Includes:The Tingler (1959), MPAA Rating: NR 13 Ghosts (1960), MPAA Rating: NR Homicidal (1961), MPAA Rating: NR Mr. Sardonicus (1961), MPAA Rating: NR Zotz! (1962) The Old Dark House (1963) 13 Frightened Girls (1963) Strait-Jacket (1964), MPAA Rating: NR The Tingler As famous for the gimmick with which the film was shown as for its genuinely spine-tingling story, The Tingler follows a pathologist (Vincent Price) as he searches for the cause of a series of deaths and discovers that the victims have a large insect-like creature growing on their spinal chords. The creature attacks when the people are frightened and is only killed when the host emits a blood-curdling primal scream. This is coupled with a subplot to scare the deaf-mute owner of a silent movie house to death. Along the way, a couple of characters are injected with LSD and begin hallucinating like mad. When one of the nasty monsters "escaped" into a movie theater, the film's gimmick would begin. In order to further frighten audiences, director William Castle had certain theater seats rigged with small Army surplus devices that would deliver a mild electric shock to the spine in hopes of inducing terrified screams. Castle also planted audience members who would scream and faint. The house lights would go up, the film would stop and ushers would carry the unconscious person out of the theater. ~ Perry Seibert, All Movie Guide 13 Ghosts Gimmick-loving producer William Castle strikes again with this fun haunted-house thriller which invited audiences to find the hidden ghosts roaming about a haunted house through a special process called "Illusion-O" by which patrons could employ a special pair of red-and-blue-colored glasses to detect ghosts on the screen during the film's color-tinted sequences. The story is set in the mansion of the deceased occult scientist Dr. Zorba, whose nephew Cyrus and his family occupy the creepy estate and discover that they are not the only tenants. It seems the Doctor has been harboring 12 elusive specters on the premises, the appearance of which can only be detected through his final invention: a special pair of ghost-viewing goggles. To further complicate matters, it is learned that Zorba has stashed a small fortune somewhere in the house, and someone -- or something -- is determined to stop Cyrus and family from finding it. This film's original release featured an introduction from Castle, describing the "Illusion-O" process and demonstrating the proper use of the tinted glasses; he also appears in an epilogue stating that the glasses can be used to detect ghosts outside the theater! ~ Cavett Binion, All Movie Guide Homicidal Homicidal represents producer/director William Castle's slant on Hitchcock's Psycho. The film concerns a young woman named Miriam Webster (Patricia Breslin) who seemingly has everything a girl could want - including a successful flower shop business, and a handsome beau, Karl (Glenn Corbett), who works as a pharmacist. Events take a turn for the worse, however, when Miriam's half-brother, Warren, returns from Europe - with a rather unpleasant friend in-tow: a blonde named Emily (Jean Arless). Emily promptly sets about destroying Miriam's life: the newcomer attempts to wheedle Karl away from Miriam, then rips the flower shop to pieces, then ultimately reveals a little taste for knife-wielding that directly threatens Miriam's safety. Like The Tingler and other Castle outings, this one originally featured a gimmick, preserved in the video release: a "fright-break" just prior to the climax, which allowed terrified audience members approximately 45 seconds to get out of their seats and leave the theater - to avoid the prospect of being "frightened to death." One look at Jean Arless's credit in the cast listing betrays the final twist in this one, directly (and unapologetically) lifted by Castle from Psycho. ~ Hal Erickson, All Movie Guide Mr. Sardonicus In this 1961 William Castle film based on Ray Russell's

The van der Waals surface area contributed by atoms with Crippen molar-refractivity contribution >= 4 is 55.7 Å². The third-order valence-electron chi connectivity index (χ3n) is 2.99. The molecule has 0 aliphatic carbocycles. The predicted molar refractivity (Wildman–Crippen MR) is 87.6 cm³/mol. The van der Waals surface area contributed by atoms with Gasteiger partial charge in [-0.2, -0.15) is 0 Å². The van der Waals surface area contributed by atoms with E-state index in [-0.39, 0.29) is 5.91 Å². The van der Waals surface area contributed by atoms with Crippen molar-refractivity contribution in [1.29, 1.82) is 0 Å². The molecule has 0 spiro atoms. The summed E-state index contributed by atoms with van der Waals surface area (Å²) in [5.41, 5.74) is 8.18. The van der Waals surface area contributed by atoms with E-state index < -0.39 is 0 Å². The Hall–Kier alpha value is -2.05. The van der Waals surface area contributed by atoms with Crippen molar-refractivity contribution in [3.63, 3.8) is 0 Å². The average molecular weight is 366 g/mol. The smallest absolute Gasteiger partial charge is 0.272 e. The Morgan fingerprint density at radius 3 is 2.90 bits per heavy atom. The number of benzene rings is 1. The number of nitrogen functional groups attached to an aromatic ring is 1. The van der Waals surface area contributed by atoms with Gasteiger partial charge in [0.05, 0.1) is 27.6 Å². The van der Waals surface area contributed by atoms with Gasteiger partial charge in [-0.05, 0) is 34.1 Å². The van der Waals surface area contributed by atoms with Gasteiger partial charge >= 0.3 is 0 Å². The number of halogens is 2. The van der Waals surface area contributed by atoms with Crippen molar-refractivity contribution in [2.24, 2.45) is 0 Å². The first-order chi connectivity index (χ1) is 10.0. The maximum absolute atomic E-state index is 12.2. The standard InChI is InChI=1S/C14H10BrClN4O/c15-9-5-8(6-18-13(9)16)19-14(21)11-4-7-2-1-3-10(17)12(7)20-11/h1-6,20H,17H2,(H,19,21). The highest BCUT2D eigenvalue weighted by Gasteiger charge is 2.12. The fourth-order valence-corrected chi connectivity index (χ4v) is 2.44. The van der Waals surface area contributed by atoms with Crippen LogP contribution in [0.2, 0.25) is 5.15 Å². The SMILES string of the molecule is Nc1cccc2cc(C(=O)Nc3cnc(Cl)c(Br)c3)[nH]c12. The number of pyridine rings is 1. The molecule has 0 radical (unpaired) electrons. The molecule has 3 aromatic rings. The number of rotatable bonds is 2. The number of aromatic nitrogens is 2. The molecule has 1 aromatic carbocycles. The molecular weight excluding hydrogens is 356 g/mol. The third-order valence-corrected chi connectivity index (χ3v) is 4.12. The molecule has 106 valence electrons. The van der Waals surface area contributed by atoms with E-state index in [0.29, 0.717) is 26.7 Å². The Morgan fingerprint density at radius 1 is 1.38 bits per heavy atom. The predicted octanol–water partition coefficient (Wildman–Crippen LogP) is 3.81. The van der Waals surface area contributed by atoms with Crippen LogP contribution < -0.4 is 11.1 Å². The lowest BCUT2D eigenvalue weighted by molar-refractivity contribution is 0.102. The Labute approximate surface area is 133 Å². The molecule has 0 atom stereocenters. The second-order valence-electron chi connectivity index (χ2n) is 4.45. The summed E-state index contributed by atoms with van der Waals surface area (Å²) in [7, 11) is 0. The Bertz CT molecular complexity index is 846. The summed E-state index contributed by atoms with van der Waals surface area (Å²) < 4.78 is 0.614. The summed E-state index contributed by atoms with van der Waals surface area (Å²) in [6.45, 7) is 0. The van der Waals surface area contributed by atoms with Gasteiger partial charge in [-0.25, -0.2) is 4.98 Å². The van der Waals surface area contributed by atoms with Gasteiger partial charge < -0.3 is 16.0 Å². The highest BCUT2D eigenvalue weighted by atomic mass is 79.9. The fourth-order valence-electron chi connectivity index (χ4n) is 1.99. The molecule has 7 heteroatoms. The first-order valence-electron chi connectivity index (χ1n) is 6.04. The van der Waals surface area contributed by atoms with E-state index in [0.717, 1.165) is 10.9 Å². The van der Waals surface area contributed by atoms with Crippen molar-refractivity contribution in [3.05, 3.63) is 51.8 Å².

• Sinbad_home_top_story

    Special effects master Ray Harryhausen dies at 92

    Type: Article | Date: Tuesday, May 7, 2013

    Films included 'Beast From 20,000 Fathoms,' 'Valley of the Gwangi,' 'Sinbad'
  • Liamneesonthegreypremiere2012_home_top_story

    Box Office: Liam Neeson owns January again as 'The Grey' is no. 1

    Type: Article | Date: Sunday, Jan 29, 2012

    Katherine Heigl's 'One for the Money' can't find the cash
  • Artist_home_top_story

    Interview: 'Surviving the silent movie' and beating the odds with 'The Artist'

    Type: Post | Date: Friday, Nov 25, 2011

    Director Michel Hazanavicius and stars Jean Dujardin and Bérénice Bejo speak for the film that doesn't